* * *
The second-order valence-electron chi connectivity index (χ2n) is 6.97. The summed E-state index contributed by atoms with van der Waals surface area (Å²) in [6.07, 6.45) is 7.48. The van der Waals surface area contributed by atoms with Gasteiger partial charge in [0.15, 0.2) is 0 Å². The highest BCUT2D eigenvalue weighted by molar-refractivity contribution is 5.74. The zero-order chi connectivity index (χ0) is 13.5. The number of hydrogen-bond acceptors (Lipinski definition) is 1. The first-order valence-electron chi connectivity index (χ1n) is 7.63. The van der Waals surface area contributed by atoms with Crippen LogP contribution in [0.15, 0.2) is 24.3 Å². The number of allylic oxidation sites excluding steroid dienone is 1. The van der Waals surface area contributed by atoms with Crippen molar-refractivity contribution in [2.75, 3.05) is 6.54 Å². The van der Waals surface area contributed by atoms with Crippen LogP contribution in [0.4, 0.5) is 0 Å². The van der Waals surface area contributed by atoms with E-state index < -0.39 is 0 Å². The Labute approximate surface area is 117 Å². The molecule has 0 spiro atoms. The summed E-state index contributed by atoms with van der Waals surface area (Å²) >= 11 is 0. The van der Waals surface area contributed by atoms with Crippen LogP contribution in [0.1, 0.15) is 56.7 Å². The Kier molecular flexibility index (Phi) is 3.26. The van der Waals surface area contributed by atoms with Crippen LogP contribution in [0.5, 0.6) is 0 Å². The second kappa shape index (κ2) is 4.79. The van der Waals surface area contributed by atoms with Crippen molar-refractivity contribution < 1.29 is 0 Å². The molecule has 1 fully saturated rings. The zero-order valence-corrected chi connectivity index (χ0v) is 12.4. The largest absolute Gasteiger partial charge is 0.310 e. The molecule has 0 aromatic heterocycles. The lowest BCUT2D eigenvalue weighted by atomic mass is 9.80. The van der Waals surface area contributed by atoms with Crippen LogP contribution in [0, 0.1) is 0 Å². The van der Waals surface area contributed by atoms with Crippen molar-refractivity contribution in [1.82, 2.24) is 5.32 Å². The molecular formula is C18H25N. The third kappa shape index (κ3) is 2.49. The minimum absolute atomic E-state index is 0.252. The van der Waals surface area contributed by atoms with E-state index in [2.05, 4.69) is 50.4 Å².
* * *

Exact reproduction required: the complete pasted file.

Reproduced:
The second-order valence-electron chi connectivity index (χ2n) is 6.97. The summed E-state index contributed by atoms with van der Waals surface area (Å²) in [6.07, 6.45) is 7.48. The van der Waals surface area contributed by atoms with Gasteiger partial charge in [0.15, 0.2) is 0 Å². The highest BCUT2D eigenvalue weighted by molar-refractivity contribution is 5.74. The zero-order chi connectivity index (χ0) is 13.5. The number of hydrogen-bond acceptors (Lipinski definition) is 1. The first-order valence-electron chi connectivity index (χ1n) is 7.63. The van der Waals surface area contributed by atoms with Crippen LogP contribution in [0.15, 0.2) is 24.3 Å². The number of allylic oxidation sites excluding steroid dienone is 1. The van der Waals surface area contributed by atoms with Crippen molar-refractivity contribution in [2.75, 3.05) is 6.54 Å². The van der Waals surface area contributed by atoms with Crippen LogP contribution in [0.4, 0.5) is 0 Å². The van der Waals surface area contributed by atoms with E-state index < -0.39 is 0 Å². The Labute approximate surface area is 117 Å². The molecule has 0 spiro atoms. The summed E-state index contributed by atoms with van der Waals surface area (Å²) >= 11 is 0. The van der Waals surface area contributed by atoms with Crippen LogP contribution in [0.1, 0.15) is 56.7 Å². The Kier molecular flexibility index (Phi) is 3.26. The van der Waals surface area contributed by atoms with Crippen LogP contribution in [0.5, 0.6) is 0 Å². The second kappa shape index (κ2) is 4.79. The van der Waals surface area contributed by atoms with Crippen molar-refractivity contribution < 1.29 is 0 Å². The molecule has 1 fully saturated rings. The zero-order valence-corrected chi connectivity index (χ0v) is 12.4. The largest absolute Gasteiger partial charge is 0.310 e. The molecule has 0 aromatic heterocycles. The lowest BCUT2D eigenvalue weighted by atomic mass is 9.80. The van der Waals surface area contributed by atoms with Crippen LogP contribution in [0, 0.1) is 0 Å². The van der Waals surface area contributed by atoms with Crippen molar-refractivity contribution in [1.82, 2.24) is 5.32 Å². The molecular formula is C18H25N. The third kappa shape index (κ3) is 2.49. The minimum absolute atomic E-state index is 0.252. The van der Waals surface area contributed by atoms with E-state index in [2.05, 4.69) is 50.4 Å².